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Firms press for lessons to be privatised

Businesses want to control learning and employ teachers as they seek to take their role in schools 'to another level', reports Jon Slater.

AT least three of the biggest names in the education business are talking to ministers about taking over and setting up schools.

Nord Anglia, Cambridge Education Associates and the Centre for British Teachers want control of teaching and learning in schools contracted out to them for up to 30 years in deals that would enable them to employ staff.

They hope to take advantage of plans put forward by school standards minister David Miliband to extend the controversial private finance initiative.

Cambridge Education Associates, which has taken over education services in the London borough of Islington, will attempt to persuade ministers to accept its proposals by the end of May.

Under current rules, the only way a firm can be responsible for teaching and employ staff in a state school is by sponsoring a city academy.

But leading education entrepreneurs believe the academy initiative does not give them enough control and want to extend PFI contracts to cover teaching and learning.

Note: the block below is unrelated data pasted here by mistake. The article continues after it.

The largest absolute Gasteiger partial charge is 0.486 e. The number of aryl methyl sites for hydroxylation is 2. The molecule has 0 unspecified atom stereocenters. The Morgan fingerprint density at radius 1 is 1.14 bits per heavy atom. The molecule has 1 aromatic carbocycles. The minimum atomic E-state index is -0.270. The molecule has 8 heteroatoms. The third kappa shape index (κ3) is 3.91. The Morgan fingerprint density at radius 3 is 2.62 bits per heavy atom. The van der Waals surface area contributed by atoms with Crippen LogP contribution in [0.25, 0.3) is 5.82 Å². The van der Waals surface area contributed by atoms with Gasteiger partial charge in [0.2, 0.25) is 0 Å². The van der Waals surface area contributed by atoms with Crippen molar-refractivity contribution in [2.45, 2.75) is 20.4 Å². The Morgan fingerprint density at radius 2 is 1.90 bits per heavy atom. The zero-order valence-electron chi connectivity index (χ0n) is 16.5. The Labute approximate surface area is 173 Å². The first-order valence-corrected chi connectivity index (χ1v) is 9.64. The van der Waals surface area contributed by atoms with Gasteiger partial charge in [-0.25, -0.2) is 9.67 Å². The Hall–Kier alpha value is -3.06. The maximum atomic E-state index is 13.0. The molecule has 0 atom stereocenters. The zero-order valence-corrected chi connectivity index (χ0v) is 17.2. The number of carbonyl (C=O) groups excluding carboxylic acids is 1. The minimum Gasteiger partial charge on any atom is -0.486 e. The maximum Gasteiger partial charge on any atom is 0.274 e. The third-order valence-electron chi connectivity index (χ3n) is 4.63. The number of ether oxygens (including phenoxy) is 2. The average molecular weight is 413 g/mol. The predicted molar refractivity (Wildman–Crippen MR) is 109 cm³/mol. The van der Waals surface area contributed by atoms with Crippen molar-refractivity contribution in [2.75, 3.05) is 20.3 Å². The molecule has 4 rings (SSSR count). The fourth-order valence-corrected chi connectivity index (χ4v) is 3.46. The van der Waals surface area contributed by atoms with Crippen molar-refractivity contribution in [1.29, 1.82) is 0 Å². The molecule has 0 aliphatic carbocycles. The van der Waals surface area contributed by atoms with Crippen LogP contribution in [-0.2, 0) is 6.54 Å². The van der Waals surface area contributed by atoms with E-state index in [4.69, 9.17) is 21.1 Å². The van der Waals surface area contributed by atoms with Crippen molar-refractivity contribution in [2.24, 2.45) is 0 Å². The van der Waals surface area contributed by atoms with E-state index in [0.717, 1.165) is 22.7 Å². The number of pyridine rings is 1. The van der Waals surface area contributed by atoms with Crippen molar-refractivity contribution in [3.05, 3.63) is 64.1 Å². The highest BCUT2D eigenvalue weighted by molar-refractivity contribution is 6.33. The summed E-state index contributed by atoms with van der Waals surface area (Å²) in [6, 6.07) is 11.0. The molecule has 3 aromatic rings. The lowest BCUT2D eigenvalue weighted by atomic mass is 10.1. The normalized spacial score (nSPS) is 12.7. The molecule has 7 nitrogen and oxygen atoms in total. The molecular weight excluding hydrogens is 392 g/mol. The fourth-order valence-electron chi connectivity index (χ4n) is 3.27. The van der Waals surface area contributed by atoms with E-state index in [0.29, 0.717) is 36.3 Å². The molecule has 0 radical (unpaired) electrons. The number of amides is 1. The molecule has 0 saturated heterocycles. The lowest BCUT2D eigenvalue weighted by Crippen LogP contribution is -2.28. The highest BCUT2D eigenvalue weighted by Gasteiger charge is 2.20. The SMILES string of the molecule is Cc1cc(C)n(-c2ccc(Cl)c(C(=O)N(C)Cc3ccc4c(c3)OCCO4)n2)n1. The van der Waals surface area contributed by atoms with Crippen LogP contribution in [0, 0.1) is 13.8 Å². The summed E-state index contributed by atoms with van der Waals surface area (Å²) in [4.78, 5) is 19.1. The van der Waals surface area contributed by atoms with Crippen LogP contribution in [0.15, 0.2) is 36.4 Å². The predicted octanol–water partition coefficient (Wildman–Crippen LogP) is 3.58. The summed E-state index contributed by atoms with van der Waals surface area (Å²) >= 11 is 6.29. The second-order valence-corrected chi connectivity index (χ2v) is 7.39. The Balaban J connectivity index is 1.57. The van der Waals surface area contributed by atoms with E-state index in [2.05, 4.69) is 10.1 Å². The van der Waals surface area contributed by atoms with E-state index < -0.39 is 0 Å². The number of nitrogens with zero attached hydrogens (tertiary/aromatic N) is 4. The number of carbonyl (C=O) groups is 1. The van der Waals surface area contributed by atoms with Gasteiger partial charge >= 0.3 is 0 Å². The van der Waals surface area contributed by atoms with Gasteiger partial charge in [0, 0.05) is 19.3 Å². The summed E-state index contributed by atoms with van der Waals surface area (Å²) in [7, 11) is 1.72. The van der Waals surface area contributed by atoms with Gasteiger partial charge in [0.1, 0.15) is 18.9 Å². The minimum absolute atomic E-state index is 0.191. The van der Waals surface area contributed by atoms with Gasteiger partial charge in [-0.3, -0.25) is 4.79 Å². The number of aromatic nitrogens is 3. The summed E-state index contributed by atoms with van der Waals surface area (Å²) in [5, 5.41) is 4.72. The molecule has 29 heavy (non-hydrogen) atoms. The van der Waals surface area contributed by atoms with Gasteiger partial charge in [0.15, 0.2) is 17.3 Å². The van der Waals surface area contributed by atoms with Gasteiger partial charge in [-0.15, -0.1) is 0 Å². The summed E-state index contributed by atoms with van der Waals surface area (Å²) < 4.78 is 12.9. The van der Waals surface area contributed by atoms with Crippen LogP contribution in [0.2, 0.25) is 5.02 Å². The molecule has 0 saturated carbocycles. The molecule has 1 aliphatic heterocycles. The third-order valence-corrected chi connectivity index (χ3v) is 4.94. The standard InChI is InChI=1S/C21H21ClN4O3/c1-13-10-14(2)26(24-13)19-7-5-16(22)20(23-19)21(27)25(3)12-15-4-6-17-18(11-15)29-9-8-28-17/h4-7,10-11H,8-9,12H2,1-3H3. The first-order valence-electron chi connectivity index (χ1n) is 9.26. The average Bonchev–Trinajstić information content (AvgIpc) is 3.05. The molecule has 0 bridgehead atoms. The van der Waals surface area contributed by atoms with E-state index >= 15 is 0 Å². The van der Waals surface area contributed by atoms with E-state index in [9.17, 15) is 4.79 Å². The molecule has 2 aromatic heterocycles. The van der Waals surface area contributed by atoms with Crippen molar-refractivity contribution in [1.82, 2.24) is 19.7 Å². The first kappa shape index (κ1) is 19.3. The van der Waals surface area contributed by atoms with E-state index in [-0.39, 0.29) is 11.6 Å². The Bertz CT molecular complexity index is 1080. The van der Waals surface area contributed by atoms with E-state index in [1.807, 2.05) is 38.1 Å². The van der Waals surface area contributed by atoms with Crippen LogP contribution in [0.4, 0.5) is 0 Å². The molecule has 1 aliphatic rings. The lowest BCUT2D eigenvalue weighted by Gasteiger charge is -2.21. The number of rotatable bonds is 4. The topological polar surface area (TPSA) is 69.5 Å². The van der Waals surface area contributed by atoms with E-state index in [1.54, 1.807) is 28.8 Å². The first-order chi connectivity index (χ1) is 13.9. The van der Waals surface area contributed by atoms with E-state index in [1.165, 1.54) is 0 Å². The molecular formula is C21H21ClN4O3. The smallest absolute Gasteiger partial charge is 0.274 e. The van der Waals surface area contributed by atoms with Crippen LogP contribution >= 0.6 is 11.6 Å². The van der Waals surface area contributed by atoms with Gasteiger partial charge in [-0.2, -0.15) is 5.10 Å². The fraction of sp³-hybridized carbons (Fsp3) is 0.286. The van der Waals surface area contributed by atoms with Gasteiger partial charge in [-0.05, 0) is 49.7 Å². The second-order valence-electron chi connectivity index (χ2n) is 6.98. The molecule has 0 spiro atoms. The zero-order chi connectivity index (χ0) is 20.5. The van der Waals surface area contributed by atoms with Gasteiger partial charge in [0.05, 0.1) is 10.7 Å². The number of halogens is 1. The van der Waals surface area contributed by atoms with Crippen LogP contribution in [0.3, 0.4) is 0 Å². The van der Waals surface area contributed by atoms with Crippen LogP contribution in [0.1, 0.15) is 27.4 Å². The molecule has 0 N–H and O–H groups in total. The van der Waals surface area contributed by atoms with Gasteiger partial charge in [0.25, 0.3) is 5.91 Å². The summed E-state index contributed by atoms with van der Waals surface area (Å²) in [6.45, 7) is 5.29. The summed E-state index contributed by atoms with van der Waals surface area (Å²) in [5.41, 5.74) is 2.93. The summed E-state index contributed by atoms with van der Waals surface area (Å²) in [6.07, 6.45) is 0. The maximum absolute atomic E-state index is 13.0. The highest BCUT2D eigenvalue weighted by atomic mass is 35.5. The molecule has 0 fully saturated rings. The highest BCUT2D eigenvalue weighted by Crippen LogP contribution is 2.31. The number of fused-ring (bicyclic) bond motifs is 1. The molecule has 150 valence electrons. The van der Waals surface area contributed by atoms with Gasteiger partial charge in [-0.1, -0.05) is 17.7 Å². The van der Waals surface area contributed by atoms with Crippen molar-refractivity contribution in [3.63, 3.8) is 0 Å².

"This could take private-sector involvement in education to another level," said Vincent McDonnell, CEA's operations director.

He said that contracts would contain clear performance indicators so that the school and companies would be judged on results. Staff would be employed by the firms.

Schools could be launched run by trusts made up of parents, local business and the LEA, an idea Mr McDonnell believes fits in with ministers' desire to improve schools' community links.

Kevin McNeany, chairman of Nord Anglia, which is involved in Waltham Forest, north London, said extending PFI was one of a number of options his firm was considering.

Private-sector management is key to the Government's building plans which proclaim a "once in a generation opportunity" to reform the pattern of secondary education and schools' infrastructure.

But a Department for Education and Skills spokeswoman said: "We do not envisage the private sector ... becoming directly involved in delivering education."

John Bangs, National Union of Teachers head of education, said: "This is a recipe for at best muddle and confusion and at worst disaster. The Audit Commission (public spending watchdog) came up with some pretty damning evidence on conventional PFI."

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